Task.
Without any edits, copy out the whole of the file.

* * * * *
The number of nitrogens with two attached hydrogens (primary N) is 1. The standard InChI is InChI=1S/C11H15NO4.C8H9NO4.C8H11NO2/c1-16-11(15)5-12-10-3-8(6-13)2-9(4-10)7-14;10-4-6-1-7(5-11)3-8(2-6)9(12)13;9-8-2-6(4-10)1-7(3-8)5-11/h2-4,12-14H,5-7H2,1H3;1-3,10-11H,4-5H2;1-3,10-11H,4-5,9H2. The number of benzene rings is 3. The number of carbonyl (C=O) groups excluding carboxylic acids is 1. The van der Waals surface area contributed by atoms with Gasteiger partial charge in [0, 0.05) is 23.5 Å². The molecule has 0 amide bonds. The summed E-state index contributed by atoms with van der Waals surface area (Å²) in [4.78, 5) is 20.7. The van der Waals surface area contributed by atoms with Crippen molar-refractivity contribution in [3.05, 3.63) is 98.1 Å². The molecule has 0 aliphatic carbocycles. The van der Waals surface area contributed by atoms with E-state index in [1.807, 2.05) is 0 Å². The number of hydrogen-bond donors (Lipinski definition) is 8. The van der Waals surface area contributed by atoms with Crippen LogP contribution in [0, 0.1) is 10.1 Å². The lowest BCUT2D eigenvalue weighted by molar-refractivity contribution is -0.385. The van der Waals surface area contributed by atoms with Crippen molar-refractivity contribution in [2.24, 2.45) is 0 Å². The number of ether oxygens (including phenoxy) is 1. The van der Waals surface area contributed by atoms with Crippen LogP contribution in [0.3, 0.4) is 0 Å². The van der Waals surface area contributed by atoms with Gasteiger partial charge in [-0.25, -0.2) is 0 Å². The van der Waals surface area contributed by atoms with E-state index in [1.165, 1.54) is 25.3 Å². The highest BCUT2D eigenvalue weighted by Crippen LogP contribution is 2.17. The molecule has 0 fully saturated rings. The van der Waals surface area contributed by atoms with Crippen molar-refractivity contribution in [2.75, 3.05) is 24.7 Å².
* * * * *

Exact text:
The number of nitrogens with two attached hydrogens (primary N) is 1. The standard InChI is InChI=1S/C11H15NO4.C8H9NO4.C8H11NO2/c1-16-11(15)5-12-10-3-8(6-13)2-9(4-10)7-14;10-4-6-1-7(5-11)3-8(2-6)9(12)13;9-8-2-6(4-10)1-7(3-8)5-11/h2-4,12-14H,5-7H2,1H3;1-3,10-11H,4-5H2;1-3,10-11H,4-5,9H2. The number of benzene rings is 3. The number of carbonyl (C=O) groups excluding carboxylic acids is 1. The van der Waals surface area contributed by atoms with Gasteiger partial charge in [0, 0.05) is 23.5 Å². The molecule has 0 amide bonds. The summed E-state index contributed by atoms with van der Waals surface area (Å²) in [4.78, 5) is 20.7. The van der Waals surface area contributed by atoms with Crippen molar-refractivity contribution in [3.05, 3.63) is 98.1 Å². The molecule has 0 aliphatic carbocycles. The van der Waals surface area contributed by atoms with E-state index in [1.807, 2.05) is 0 Å². The number of hydrogen-bond donors (Lipinski definition) is 8. The van der Waals surface area contributed by atoms with Crippen LogP contribution in [0, 0.1) is 10.1 Å². The lowest BCUT2D eigenvalue weighted by molar-refractivity contribution is -0.385. The van der Waals surface area contributed by atoms with Crippen molar-refractivity contribution in [2.24, 2.45) is 0 Å². The number of ether oxygens (including phenoxy) is 1. The van der Waals surface area contributed by atoms with Crippen LogP contribution in [0.3, 0.4) is 0 Å². The van der Waals surface area contributed by atoms with Gasteiger partial charge in [-0.25, -0.2) is 0 Å². The van der Waals surface area contributed by atoms with E-state index in [1.165, 1.54) is 25.3 Å². The highest BCUT2D eigenvalue weighted by Crippen LogP contribution is 2.17. The molecule has 0 fully saturated rings. The van der Waals surface area contributed by atoms with Crippen molar-refractivity contribution in [2.75, 3.05) is 24.7 Å².